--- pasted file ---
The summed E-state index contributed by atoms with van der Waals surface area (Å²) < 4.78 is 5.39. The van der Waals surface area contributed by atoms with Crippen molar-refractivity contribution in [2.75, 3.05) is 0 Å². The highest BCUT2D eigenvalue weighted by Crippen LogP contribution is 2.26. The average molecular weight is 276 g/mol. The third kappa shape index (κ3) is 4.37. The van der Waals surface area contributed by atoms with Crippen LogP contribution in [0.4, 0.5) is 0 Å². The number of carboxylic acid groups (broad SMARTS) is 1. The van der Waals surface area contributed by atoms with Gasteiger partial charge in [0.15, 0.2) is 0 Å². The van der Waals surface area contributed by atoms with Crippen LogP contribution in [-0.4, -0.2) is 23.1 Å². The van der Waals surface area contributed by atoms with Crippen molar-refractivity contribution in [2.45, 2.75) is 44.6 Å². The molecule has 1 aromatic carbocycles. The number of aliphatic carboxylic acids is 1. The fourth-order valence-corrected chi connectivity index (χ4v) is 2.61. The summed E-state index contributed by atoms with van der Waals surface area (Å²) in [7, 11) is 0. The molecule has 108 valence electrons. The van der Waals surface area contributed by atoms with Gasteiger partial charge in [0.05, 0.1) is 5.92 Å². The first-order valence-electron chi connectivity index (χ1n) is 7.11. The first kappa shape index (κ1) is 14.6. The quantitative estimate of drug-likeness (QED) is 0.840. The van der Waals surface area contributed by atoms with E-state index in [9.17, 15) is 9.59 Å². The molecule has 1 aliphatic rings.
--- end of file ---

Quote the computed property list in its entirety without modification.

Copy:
The summed E-state index contributed by atoms with van der Waals surface area (Å²) < 4.78 is 5.39. The van der Waals surface area contributed by atoms with Crippen molar-refractivity contribution in [2.75, 3.05) is 0 Å². The highest BCUT2D eigenvalue weighted by Crippen LogP contribution is 2.26. The average molecular weight is 276 g/mol. The third kappa shape index (κ3) is 4.37. The van der Waals surface area contributed by atoms with Crippen LogP contribution in [0.4, 0.5) is 0 Å². The number of carboxylic acid groups (broad SMARTS) is 1. The van der Waals surface area contributed by atoms with Gasteiger partial charge in [0.15, 0.2) is 0 Å². The van der Waals surface area contributed by atoms with Crippen LogP contribution in [-0.4, -0.2) is 23.1 Å². The van der Waals surface area contributed by atoms with Crippen molar-refractivity contribution in [2.45, 2.75) is 44.6 Å². The molecule has 1 aromatic carbocycles. The number of aliphatic carboxylic acids is 1. The fourth-order valence-corrected chi connectivity index (χ4v) is 2.61. The summed E-state index contributed by atoms with van der Waals surface area (Å²) in [7, 11) is 0. The molecule has 108 valence electrons. The van der Waals surface area contributed by atoms with Gasteiger partial charge in [0.05, 0.1) is 5.92 Å². The first-order valence-electron chi connectivity index (χ1n) is 7.11. The first kappa shape index (κ1) is 14.6. The quantitative estimate of drug-likeness (QED) is 0.840. The van der Waals surface area contributed by atoms with E-state index in [9.17, 15) is 9.59 Å². The molecule has 1 aliphatic rings.